Well, the thinking is that she died (or rather, became ill) so young because of her 'real' or cellular age--which would be 12, since her mum was 6 when Dolly was cloned.
Granted, she did have a lung ailment common to older sheep--but it's also common to sheep kept indoors for long periods. Dolly spent her entire life inside a barn. Dolly was also plagued by arthritis in her rear legs and by obesity--both uncommon in sheep her age. However, the arthritis and tendency to obesity could be likewise explained away by unnatural influences--Dolly learned to stand on her hind legs and beg for snacks from visiting scientists and reporters.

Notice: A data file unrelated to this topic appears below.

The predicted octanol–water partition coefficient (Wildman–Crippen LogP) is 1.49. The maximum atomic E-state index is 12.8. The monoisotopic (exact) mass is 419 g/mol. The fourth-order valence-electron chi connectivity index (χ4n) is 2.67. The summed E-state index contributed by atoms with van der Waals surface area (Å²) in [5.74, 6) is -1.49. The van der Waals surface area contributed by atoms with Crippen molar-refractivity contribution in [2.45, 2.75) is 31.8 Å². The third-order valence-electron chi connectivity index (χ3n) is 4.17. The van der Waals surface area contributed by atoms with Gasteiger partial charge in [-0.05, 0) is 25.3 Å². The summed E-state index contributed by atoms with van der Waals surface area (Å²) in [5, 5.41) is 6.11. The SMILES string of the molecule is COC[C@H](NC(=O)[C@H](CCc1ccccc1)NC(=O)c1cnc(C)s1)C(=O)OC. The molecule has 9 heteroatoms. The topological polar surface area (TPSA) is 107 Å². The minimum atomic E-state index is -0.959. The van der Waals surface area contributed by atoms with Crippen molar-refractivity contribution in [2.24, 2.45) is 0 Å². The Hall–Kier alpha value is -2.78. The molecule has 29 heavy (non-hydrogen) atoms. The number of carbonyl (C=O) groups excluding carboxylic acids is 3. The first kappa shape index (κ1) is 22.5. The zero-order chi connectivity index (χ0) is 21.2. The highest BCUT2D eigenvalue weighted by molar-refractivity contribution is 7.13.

So she was performing activities and living under conditions not common to the life experiences of other sheep; I guess I find it hard to believe that these experiences didn't contribute more to her early demise than her being a clone did. Not that I'm an advocate of cloning--I'm not, but I do think Dolly was a rare success.
They're going to be doing a postmortem on Monday, and then Russ can have his mutton. Mmm, mutton!